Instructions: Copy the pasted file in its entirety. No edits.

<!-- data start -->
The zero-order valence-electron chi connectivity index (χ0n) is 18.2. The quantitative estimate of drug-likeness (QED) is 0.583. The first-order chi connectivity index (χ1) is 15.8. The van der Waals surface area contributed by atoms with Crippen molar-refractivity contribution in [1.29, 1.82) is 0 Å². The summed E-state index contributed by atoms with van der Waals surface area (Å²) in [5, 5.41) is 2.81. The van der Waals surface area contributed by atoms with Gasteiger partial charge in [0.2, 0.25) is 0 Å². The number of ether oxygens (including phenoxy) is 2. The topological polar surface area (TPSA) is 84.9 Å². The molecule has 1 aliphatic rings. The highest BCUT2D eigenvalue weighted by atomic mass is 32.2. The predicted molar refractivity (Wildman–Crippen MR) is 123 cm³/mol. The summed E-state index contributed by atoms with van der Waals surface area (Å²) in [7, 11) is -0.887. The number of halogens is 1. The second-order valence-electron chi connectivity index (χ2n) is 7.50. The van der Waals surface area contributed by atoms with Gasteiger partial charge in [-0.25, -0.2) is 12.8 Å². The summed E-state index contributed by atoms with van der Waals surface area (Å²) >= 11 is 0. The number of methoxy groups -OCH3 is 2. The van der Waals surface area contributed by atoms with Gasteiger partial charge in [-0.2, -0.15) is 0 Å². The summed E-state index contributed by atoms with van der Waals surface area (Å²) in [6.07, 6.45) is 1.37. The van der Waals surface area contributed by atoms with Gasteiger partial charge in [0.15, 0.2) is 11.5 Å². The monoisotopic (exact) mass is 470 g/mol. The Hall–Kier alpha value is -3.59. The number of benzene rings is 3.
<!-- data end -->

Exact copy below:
The zero-order valence-electron chi connectivity index (χ0n) is 18.2. The quantitative estimate of drug-likeness (QED) is 0.583. The first-order chi connectivity index (χ1) is 15.8. The van der Waals surface area contributed by atoms with Crippen molar-refractivity contribution in [1.29, 1.82) is 0 Å². The summed E-state index contributed by atoms with van der Waals surface area (Å²) in [5, 5.41) is 2.81. The van der Waals surface area contributed by atoms with Gasteiger partial charge in [0.2, 0.25) is 0 Å². The number of ether oxygens (including phenoxy) is 2. The topological polar surface area (TPSA) is 84.9 Å². The molecule has 1 aliphatic rings. The highest BCUT2D eigenvalue weighted by atomic mass is 32.2. The predicted molar refractivity (Wildman–Crippen MR) is 123 cm³/mol. The summed E-state index contributed by atoms with van der Waals surface area (Å²) in [7, 11) is -0.887. The number of halogens is 1. The second-order valence-electron chi connectivity index (χ2n) is 7.50. The van der Waals surface area contributed by atoms with Gasteiger partial charge in [-0.25, -0.2) is 12.8 Å². The summed E-state index contributed by atoms with van der Waals surface area (Å²) >= 11 is 0. The number of methoxy groups -OCH3 is 2. The van der Waals surface area contributed by atoms with Gasteiger partial charge in [-0.2, -0.15) is 0 Å². The summed E-state index contributed by atoms with van der Waals surface area (Å²) in [6.07, 6.45) is 1.37. The van der Waals surface area contributed by atoms with Gasteiger partial charge in [0.15, 0.2) is 11.5 Å². The monoisotopic (exact) mass is 470 g/mol. The Hall–Kier alpha value is -3.59. The number of benzene rings is 3.